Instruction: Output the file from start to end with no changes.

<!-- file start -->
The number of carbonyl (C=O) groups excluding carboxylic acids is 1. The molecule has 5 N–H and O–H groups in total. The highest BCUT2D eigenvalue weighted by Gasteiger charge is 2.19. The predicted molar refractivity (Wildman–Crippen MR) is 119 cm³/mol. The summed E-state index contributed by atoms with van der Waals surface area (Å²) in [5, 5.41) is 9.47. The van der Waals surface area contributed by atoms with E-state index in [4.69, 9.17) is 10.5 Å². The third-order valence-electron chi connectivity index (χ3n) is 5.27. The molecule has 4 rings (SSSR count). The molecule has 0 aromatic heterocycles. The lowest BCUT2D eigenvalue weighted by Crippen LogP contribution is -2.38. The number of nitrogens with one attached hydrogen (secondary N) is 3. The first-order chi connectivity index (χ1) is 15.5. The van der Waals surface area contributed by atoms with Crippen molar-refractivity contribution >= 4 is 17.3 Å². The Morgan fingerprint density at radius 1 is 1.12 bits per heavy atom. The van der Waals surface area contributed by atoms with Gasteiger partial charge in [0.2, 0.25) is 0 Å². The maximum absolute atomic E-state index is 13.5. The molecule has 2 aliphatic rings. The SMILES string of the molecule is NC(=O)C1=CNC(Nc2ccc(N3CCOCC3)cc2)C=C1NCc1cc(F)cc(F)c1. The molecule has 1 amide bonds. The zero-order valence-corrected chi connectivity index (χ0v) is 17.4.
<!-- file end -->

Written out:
The number of carbonyl (C=O) groups excluding carboxylic acids is 1. The molecule has 5 N–H and O–H groups in total. The highest BCUT2D eigenvalue weighted by Gasteiger charge is 2.19. The predicted molar refractivity (Wildman–Crippen MR) is 119 cm³/mol. The summed E-state index contributed by atoms with van der Waals surface area (Å²) in [5, 5.41) is 9.47. The van der Waals surface area contributed by atoms with E-state index in [4.69, 9.17) is 10.5 Å². The third-order valence-electron chi connectivity index (χ3n) is 5.27. The molecule has 4 rings (SSSR count). The molecule has 0 aromatic heterocycles. The lowest BCUT2D eigenvalue weighted by Crippen LogP contribution is -2.38. The number of nitrogens with one attached hydrogen (secondary N) is 3. The first-order chi connectivity index (χ1) is 15.5. The van der Waals surface area contributed by atoms with Crippen molar-refractivity contribution >= 4 is 17.3 Å². The Morgan fingerprint density at radius 1 is 1.12 bits per heavy atom. The van der Waals surface area contributed by atoms with Gasteiger partial charge in [0.2, 0.25) is 0 Å². The maximum absolute atomic E-state index is 13.5. The molecule has 2 aliphatic rings. The SMILES string of the molecule is NC(=O)C1=CNC(Nc2ccc(N3CCOCC3)cc2)C=C1NCc1cc(F)cc(F)c1. The molecule has 1 amide bonds. The zero-order valence-corrected chi connectivity index (χ0v) is 17.4.